Over the course of last two decades, India has presented itself as a major player in Afghanistan in the realm of soft power. Through strategically investing in multi-sectorial social-economic activities, India has not just presented an alternative to the hard power tactics that Afghanistan has witnessed from Pakistan, it has also won the ‘hearts and minds’ with the ideas of nation building and cultural influence through art, culture, music, education opportunities and economic investments. This should conclude in the verdict that India holds a key position in any engagement that focuses on Afghanistan’s future and that India can affect the course of developments keeping in view its own national interests. However, this seems far from reality as it can be argued that today India is being limited by the barriers to its soft power and thus, the fears of losing relevance in Afghanistan might be becoming a reality.
What is ‘Soft power’ and ‘Hard power ‘?
Joseph Nye defines soft power as the ability to affect others to obtain the outcomes one wants through attraction rather than coercion or payment, and that a country’s soft power rests on its resources – culture, political values and foreign policies. In contrast, hard power involves the ‘ability to use the carrots and sticks of economic and military might to make others follow your will’. When we look at the Indian soft power context in Afghanistan, two contrasting phenomena can be observed at play today. On one hand, where India’s soft power in Afghanistan is seen as paramount by most scholars and is expected to make India a major actor in the region and thus a participant in the ongoing Afghan peace process, India found itself somehow sidelined in a process where actors like Pakistan, China, and Turkey are playing a major role who base themselves on a foundation of hard power in Afghanistan.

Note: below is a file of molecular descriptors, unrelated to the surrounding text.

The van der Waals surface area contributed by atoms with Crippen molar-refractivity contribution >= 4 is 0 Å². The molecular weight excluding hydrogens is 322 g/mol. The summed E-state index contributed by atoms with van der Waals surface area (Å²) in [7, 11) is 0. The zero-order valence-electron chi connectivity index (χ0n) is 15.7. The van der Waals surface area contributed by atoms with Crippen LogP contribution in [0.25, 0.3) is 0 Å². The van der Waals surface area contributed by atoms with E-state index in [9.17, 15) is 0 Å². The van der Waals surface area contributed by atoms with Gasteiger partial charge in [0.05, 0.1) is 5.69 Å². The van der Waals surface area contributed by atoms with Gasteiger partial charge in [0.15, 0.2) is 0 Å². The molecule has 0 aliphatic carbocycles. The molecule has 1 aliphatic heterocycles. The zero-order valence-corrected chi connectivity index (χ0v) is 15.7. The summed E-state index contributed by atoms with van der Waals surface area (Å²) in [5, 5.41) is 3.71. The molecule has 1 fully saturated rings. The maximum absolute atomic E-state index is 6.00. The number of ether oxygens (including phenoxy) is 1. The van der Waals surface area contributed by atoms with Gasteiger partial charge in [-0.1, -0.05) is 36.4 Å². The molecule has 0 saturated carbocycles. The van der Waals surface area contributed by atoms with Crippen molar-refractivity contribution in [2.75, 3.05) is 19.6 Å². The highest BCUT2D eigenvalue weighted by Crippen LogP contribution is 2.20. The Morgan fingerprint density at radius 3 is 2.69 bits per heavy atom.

India’s Soft Power in Afghanistan
“Two international surveys in Afghanistan indicated that India is the most popular foreign country there- all of this without much Indian hard power on display”, noted Rani Mullen in 2015. She highlights that India in 2012-13 allocated over 2000 study and training fellowships to Afghanistan, trained a generation of civil servants and potential key-makers and the fact that Hamid Karzai, former Afghanistan president studied in India undoubtedly enabled India to secure a close relationship with Afghanistan and an official strategic partnership, without having to flex a hard power muscle. Further taking in account the recent Indian record, it can be said that India has been a key development partner in Afghanistan, having achieved 400 projects in 34 provinces, built over 200 schools, sponsored thousands of scholarships and supplied wheat, medical facilities and more recently, COVID aid. The construction of Afghan parliament building and the Salma dam (also revered as Afghan-India Friendship Dam), stands testimony to the Indian support towards Afghanistan’s development. It has often been highlighted that unlike other actors, India’s endeavor to help Afghanistan has no other agenda than thestability and development of Afghanistan. However, today, India finds itself restricted in leveraging its soft power in Afghanistan, due to several reasons.
The 21st Century Race for Soft Power in Afghanistan